Exchange operator Nasdaq’s $190 million proposed acquisition of Swedish financial technology provider Cinnober faces an in-depth antitrust probe by UK authorities. Britain’s Competition and Markets watchdog on Friday said it had opened an investigation into the deal to assess whether the buyout would significantly reduce competition in the sector.
With the Cinnober’s board already recommending the all-cash offer, the deal is set to close as early as securing the regulatory approval. It would also take out one of Nasdaq’s rivals in the market for trading systems, clearing and surveillance tech.
An interim report will be published with provisional findings in the next few weeks, the CMA said. It further states:
ACY Securities’ Sponsorship of Australian Turf Club off to a Flying StartGo to article >>
“The Competition and Markets Authority (CMA) is considering whether it is or may be the case that this transaction, if carried into effect, will result in the creation of a relevant merger situation under the merger provisions of the Enterprise Act 2002 and, if so, whether the creation of that situation may be expected to result in a substantial lessening of competition within any market or markets in the United Kingdom for goods or services.”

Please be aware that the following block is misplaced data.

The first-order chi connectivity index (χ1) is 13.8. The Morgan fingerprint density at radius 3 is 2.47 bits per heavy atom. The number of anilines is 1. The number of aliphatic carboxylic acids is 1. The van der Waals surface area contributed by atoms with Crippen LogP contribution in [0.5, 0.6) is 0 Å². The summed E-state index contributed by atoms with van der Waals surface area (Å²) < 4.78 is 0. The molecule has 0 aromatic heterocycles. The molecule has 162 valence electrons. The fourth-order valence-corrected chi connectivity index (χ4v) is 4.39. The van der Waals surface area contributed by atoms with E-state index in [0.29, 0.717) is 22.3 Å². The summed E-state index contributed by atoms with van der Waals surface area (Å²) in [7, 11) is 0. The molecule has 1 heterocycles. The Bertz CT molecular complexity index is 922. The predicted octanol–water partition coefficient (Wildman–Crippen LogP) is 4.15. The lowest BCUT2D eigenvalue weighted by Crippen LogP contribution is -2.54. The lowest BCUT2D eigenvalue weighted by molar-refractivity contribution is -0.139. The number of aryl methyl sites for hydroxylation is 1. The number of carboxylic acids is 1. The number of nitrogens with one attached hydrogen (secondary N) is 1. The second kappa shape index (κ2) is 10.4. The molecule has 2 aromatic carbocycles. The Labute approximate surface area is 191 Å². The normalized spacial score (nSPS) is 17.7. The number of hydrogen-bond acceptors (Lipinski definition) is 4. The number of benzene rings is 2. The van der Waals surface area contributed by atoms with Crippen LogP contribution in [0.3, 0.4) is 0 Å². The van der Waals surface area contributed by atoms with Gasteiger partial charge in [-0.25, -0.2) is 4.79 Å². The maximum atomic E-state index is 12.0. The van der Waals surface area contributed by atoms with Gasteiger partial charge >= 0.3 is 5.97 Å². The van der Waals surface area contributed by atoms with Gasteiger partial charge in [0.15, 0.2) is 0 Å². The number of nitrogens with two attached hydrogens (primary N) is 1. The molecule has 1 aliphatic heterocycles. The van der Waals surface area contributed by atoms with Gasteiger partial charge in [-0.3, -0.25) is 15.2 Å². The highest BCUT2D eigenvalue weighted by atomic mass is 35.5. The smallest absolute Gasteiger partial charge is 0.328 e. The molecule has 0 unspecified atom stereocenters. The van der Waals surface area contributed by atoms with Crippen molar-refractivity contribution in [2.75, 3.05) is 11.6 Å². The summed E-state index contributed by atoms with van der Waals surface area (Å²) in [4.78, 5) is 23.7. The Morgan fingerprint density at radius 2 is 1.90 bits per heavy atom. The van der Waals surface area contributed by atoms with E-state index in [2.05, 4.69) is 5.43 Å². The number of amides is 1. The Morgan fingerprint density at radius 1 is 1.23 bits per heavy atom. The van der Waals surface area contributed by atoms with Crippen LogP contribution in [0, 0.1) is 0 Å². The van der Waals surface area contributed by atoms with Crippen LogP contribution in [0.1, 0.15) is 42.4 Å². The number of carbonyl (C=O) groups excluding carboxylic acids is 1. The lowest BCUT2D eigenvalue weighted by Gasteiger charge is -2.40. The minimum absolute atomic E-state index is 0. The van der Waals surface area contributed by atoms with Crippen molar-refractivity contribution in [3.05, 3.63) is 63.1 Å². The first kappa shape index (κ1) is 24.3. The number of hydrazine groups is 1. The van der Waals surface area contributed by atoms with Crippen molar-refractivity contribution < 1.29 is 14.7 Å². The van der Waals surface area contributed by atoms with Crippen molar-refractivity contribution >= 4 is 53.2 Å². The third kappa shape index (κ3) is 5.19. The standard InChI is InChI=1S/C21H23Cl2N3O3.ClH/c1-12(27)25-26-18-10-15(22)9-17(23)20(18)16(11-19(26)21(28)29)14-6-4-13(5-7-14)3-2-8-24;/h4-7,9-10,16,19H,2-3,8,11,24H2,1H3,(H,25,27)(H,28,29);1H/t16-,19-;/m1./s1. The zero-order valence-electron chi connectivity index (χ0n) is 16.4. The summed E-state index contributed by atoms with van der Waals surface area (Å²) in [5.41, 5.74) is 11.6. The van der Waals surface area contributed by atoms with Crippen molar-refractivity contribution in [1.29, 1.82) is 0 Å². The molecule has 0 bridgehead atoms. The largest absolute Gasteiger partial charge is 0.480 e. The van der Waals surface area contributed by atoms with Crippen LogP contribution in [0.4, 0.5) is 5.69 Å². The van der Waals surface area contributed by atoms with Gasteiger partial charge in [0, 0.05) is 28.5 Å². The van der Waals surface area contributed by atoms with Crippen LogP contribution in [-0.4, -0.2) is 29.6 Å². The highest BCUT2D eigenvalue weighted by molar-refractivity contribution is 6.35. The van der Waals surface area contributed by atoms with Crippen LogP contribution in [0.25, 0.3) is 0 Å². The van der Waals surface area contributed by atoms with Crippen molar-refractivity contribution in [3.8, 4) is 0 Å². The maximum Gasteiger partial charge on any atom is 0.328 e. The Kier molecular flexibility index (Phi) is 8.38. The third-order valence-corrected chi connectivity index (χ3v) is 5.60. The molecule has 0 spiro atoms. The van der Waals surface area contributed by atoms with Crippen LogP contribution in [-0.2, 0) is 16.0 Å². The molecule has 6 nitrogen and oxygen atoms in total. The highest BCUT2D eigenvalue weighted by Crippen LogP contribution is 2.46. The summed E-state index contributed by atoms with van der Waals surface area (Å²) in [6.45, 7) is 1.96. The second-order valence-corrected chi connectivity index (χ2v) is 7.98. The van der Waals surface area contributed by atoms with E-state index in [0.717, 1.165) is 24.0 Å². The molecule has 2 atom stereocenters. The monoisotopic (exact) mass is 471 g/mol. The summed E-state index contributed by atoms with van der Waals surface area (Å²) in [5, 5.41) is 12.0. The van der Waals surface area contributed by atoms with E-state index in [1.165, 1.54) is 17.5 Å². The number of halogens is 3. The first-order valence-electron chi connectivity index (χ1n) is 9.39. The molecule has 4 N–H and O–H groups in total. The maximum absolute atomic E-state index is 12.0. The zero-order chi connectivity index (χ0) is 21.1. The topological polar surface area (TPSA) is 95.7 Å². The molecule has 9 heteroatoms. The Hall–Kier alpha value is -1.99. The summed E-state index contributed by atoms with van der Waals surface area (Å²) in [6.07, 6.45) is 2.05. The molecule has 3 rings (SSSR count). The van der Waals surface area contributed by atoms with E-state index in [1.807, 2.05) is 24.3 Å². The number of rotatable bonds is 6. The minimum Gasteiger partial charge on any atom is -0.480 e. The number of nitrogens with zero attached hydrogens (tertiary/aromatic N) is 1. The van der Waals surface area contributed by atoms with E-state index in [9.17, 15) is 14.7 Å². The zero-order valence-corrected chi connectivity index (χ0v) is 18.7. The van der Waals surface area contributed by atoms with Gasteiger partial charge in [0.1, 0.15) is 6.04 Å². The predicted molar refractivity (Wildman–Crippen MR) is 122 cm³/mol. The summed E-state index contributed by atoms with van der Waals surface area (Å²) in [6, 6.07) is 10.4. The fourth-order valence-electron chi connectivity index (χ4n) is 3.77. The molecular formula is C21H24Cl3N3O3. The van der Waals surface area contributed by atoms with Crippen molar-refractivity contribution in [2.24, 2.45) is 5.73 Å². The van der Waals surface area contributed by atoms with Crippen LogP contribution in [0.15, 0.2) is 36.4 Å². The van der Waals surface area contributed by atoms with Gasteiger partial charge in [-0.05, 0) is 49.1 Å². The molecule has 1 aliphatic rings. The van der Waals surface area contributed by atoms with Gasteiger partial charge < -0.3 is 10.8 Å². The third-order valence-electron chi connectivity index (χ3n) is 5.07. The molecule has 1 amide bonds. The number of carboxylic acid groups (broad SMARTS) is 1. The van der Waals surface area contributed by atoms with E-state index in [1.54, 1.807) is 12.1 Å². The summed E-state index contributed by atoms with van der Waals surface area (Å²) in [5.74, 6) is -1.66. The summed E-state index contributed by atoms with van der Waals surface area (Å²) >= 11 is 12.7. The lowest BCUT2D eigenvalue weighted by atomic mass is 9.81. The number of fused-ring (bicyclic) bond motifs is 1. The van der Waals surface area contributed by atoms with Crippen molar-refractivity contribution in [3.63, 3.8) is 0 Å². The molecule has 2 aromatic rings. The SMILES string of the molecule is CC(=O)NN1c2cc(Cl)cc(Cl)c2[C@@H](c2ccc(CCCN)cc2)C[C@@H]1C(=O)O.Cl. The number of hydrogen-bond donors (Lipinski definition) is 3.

Optimistic Estimates Despite Dismal Results
Nasdaq said it expects the take-over would yield significant synergies in terms of product enhancement and cross-sale opportunities, with the transaction anticipated to achieve the company’s 10 percent return on invested capital objective over 3-5 years.
Cinnober is Sweden-headquartered provider of exchange clearing technology, offering services to global stock exchanges, clearing houses, banks, and brokerages. Despite its improved net sales and recurring revenues in 2017, the company recorded an operating loss of SEK 93.4 million ($11.49 million) over the course of the year. The operating loss marks a significant decline, relative to 2016’s operating profit of SEK 9.5 million.
Last year, the CMA told InterContinental Exchange (ICE), which owns the New York Stock Exchange, for the third time that it must sell Trayport, the energy trading technology shop it acquired for $650 million in December 2015. The Competition Appeal Tribunal also backed the ruling by the UK antitrust watchdog that the deal could curb competition in the European energy trading market.